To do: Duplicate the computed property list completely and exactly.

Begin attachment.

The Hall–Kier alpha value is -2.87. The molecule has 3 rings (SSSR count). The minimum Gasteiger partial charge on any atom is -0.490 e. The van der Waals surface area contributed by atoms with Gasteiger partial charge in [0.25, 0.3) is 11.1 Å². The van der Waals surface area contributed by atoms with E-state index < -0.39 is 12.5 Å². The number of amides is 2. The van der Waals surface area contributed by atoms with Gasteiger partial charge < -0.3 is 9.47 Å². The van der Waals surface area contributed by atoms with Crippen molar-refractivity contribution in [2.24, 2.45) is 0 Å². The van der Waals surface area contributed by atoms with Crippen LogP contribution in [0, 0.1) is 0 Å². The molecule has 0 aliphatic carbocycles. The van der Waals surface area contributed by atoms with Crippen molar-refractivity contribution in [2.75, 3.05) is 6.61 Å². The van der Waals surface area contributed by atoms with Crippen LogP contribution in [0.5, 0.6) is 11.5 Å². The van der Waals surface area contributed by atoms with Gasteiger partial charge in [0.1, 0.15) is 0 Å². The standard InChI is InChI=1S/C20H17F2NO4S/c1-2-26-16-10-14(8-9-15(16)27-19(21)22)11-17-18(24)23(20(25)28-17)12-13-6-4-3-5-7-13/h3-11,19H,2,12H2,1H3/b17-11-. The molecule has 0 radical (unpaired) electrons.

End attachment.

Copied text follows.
The Hall–Kier alpha value is -2.87. The molecule has 3 rings (SSSR count). The minimum Gasteiger partial charge on any atom is -0.490 e. The van der Waals surface area contributed by atoms with Gasteiger partial charge in [0.25, 0.3) is 11.1 Å². The van der Waals surface area contributed by atoms with E-state index < -0.39 is 12.5 Å². The number of amides is 2. The van der Waals surface area contributed by atoms with Gasteiger partial charge < -0.3 is 9.47 Å². The van der Waals surface area contributed by atoms with Crippen molar-refractivity contribution in [2.24, 2.45) is 0 Å². The van der Waals surface area contributed by atoms with Crippen LogP contribution in [0, 0.1) is 0 Å². The molecule has 0 aliphatic carbocycles. The van der Waals surface area contributed by atoms with Crippen molar-refractivity contribution in [2.75, 3.05) is 6.61 Å². The van der Waals surface area contributed by atoms with Crippen LogP contribution in [0.5, 0.6) is 11.5 Å². The van der Waals surface area contributed by atoms with Gasteiger partial charge in [0.1, 0.15) is 0 Å². The standard InChI is InChI=1S/C20H17F2NO4S/c1-2-26-16-10-14(8-9-15(16)27-19(21)22)11-17-18(24)23(20(25)28-17)12-13-6-4-3-5-7-13/h3-11,19H,2,12H2,1H3/b17-11-. The molecule has 0 radical (unpaired) electrons.